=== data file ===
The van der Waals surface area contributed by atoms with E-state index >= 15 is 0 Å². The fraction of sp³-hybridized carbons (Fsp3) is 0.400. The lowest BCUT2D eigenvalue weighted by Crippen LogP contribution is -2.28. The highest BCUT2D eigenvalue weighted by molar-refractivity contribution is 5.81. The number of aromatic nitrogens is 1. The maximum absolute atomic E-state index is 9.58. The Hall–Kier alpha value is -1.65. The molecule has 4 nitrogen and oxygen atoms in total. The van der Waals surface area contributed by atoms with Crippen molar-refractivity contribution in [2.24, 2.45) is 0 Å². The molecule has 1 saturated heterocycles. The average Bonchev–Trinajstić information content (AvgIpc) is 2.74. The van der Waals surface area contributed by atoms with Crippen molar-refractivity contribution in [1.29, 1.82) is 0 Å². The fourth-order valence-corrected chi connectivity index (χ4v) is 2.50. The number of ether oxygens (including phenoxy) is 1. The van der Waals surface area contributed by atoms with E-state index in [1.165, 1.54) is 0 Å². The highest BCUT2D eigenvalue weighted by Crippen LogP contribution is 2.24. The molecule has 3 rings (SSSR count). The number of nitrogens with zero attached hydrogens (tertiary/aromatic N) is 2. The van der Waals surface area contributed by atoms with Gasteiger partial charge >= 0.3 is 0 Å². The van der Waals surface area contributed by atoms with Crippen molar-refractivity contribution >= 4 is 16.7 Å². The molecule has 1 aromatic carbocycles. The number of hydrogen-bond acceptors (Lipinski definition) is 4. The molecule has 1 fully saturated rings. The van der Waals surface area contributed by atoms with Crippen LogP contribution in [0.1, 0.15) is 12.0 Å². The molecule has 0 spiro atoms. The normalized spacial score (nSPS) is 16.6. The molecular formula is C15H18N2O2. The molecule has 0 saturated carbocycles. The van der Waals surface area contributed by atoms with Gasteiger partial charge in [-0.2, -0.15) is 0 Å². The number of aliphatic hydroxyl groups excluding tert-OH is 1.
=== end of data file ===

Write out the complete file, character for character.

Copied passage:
The van der Waals surface area contributed by atoms with E-state index >= 15 is 0 Å². The fraction of sp³-hybridized carbons (Fsp3) is 0.400. The lowest BCUT2D eigenvalue weighted by Crippen LogP contribution is -2.28. The highest BCUT2D eigenvalue weighted by molar-refractivity contribution is 5.81. The number of aromatic nitrogens is 1. The maximum absolute atomic E-state index is 9.58. The Hall–Kier alpha value is -1.65. The molecule has 4 nitrogen and oxygen atoms in total. The van der Waals surface area contributed by atoms with Crippen molar-refractivity contribution in [2.24, 2.45) is 0 Å². The molecule has 1 saturated heterocycles. The average Bonchev–Trinajstić information content (AvgIpc) is 2.74. The van der Waals surface area contributed by atoms with Crippen molar-refractivity contribution in [1.29, 1.82) is 0 Å². The fourth-order valence-corrected chi connectivity index (χ4v) is 2.50. The number of ether oxygens (including phenoxy) is 1. The van der Waals surface area contributed by atoms with E-state index in [1.165, 1.54) is 0 Å². The highest BCUT2D eigenvalue weighted by Crippen LogP contribution is 2.24. The molecule has 3 rings (SSSR count). The number of nitrogens with zero attached hydrogens (tertiary/aromatic N) is 2. The van der Waals surface area contributed by atoms with Gasteiger partial charge >= 0.3 is 0 Å². The van der Waals surface area contributed by atoms with Crippen molar-refractivity contribution >= 4 is 16.7 Å². The molecule has 1 aromatic carbocycles. The number of hydrogen-bond acceptors (Lipinski definition) is 4. The molecule has 1 fully saturated rings. The van der Waals surface area contributed by atoms with Crippen LogP contribution in [0.1, 0.15) is 12.0 Å². The molecule has 0 spiro atoms. The normalized spacial score (nSPS) is 16.6. The molecular formula is C15H18N2O2. The molecule has 0 saturated carbocycles. The van der Waals surface area contributed by atoms with Gasteiger partial charge in [-0.2, -0.15) is 0 Å². The number of aliphatic hydroxyl groups excluding tert-OH is 1.